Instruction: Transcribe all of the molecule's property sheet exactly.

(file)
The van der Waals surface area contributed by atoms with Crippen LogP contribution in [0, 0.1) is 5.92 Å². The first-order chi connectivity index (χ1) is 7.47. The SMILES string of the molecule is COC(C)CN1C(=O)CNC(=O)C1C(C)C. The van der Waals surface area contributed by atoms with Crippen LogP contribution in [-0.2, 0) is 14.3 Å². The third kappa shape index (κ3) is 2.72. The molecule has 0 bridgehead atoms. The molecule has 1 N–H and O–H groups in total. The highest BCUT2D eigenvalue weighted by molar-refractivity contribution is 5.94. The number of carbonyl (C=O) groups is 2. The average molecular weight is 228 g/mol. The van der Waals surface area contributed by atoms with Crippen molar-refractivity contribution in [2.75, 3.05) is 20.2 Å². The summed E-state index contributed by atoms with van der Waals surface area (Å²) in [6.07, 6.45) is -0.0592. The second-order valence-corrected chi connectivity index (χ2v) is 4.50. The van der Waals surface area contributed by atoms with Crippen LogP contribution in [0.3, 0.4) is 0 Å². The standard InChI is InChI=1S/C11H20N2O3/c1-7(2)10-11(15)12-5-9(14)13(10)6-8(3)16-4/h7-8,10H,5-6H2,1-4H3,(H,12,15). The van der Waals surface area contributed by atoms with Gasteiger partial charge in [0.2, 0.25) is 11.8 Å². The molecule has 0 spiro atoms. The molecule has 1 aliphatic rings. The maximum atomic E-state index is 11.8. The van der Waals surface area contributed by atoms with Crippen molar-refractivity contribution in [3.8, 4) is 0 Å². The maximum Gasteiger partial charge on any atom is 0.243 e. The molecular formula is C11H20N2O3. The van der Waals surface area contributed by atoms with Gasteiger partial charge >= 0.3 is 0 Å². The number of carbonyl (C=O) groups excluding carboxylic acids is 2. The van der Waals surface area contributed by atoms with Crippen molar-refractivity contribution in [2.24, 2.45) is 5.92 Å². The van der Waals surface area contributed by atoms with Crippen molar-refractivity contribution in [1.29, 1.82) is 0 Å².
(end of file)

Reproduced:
The van der Waals surface area contributed by atoms with Crippen LogP contribution in [0, 0.1) is 5.92 Å². The first-order chi connectivity index (χ1) is 7.47. The SMILES string of the molecule is COC(C)CN1C(=O)CNC(=O)C1C(C)C. The van der Waals surface area contributed by atoms with Crippen LogP contribution in [-0.2, 0) is 14.3 Å². The third kappa shape index (κ3) is 2.72. The molecule has 0 bridgehead atoms. The molecule has 1 N–H and O–H groups in total. The highest BCUT2D eigenvalue weighted by molar-refractivity contribution is 5.94. The number of carbonyl (C=O) groups is 2. The average molecular weight is 228 g/mol. The van der Waals surface area contributed by atoms with Crippen molar-refractivity contribution in [2.75, 3.05) is 20.2 Å². The summed E-state index contributed by atoms with van der Waals surface area (Å²) in [6.07, 6.45) is -0.0592. The second-order valence-corrected chi connectivity index (χ2v) is 4.50. The van der Waals surface area contributed by atoms with Crippen LogP contribution in [0.3, 0.4) is 0 Å². The standard InChI is InChI=1S/C11H20N2O3/c1-7(2)10-11(15)12-5-9(14)13(10)6-8(3)16-4/h7-8,10H,5-6H2,1-4H3,(H,12,15). The van der Waals surface area contributed by atoms with Gasteiger partial charge in [0.2, 0.25) is 11.8 Å². The molecule has 0 spiro atoms. The molecule has 1 aliphatic rings. The maximum atomic E-state index is 11.8. The van der Waals surface area contributed by atoms with Crippen molar-refractivity contribution in [3.8, 4) is 0 Å². The maximum Gasteiger partial charge on any atom is 0.243 e. The molecular formula is C11H20N2O3. The van der Waals surface area contributed by atoms with Gasteiger partial charge >= 0.3 is 0 Å². The number of carbonyl (C=O) groups excluding carboxylic acids is 2. The van der Waals surface area contributed by atoms with Crippen molar-refractivity contribution in [2.24, 2.45) is 5.92 Å². The van der Waals surface area contributed by atoms with Crippen molar-refractivity contribution in [1.29, 1.82) is 0 Å².